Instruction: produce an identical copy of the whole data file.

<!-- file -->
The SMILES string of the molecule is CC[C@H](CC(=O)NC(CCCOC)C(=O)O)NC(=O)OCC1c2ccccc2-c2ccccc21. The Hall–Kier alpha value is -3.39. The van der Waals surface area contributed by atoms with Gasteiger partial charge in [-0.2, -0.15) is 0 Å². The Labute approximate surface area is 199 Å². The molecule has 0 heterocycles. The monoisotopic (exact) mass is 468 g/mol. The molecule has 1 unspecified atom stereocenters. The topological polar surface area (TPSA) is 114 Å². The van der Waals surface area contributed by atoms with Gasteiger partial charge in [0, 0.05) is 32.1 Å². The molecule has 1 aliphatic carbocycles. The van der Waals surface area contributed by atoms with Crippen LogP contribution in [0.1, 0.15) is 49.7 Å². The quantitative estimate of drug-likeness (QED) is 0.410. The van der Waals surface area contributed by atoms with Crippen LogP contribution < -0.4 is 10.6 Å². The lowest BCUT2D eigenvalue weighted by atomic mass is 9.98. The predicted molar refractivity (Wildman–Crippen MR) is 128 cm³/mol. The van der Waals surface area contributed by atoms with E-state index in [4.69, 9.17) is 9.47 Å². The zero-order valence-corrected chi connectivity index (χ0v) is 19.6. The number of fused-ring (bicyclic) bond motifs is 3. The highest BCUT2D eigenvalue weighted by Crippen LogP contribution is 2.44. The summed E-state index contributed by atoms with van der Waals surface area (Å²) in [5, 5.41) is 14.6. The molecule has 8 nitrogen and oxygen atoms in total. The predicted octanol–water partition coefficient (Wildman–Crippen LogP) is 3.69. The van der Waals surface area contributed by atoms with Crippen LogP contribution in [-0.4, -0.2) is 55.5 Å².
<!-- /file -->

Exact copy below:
The SMILES string of the molecule is CC[C@H](CC(=O)NC(CCCOC)C(=O)O)NC(=O)OCC1c2ccccc2-c2ccccc21. The Hall–Kier alpha value is -3.39. The van der Waals surface area contributed by atoms with Gasteiger partial charge in [-0.2, -0.15) is 0 Å². The Labute approximate surface area is 199 Å². The molecule has 0 heterocycles. The monoisotopic (exact) mass is 468 g/mol. The molecule has 1 unspecified atom stereocenters. The topological polar surface area (TPSA) is 114 Å². The van der Waals surface area contributed by atoms with Gasteiger partial charge in [0, 0.05) is 32.1 Å². The molecule has 1 aliphatic carbocycles. The van der Waals surface area contributed by atoms with Crippen LogP contribution in [0.1, 0.15) is 49.7 Å². The quantitative estimate of drug-likeness (QED) is 0.410. The van der Waals surface area contributed by atoms with Crippen LogP contribution < -0.4 is 10.6 Å². The lowest BCUT2D eigenvalue weighted by atomic mass is 9.98. The predicted molar refractivity (Wildman–Crippen MR) is 128 cm³/mol. The van der Waals surface area contributed by atoms with E-state index in [4.69, 9.17) is 9.47 Å². The zero-order valence-corrected chi connectivity index (χ0v) is 19.6. The number of fused-ring (bicyclic) bond motifs is 3. The highest BCUT2D eigenvalue weighted by Crippen LogP contribution is 2.44. The summed E-state index contributed by atoms with van der Waals surface area (Å²) in [5, 5.41) is 14.6. The molecule has 8 nitrogen and oxygen atoms in total. The predicted octanol–water partition coefficient (Wildman–Crippen LogP) is 3.69. The van der Waals surface area contributed by atoms with Crippen LogP contribution in [-0.4, -0.2) is 55.5 Å².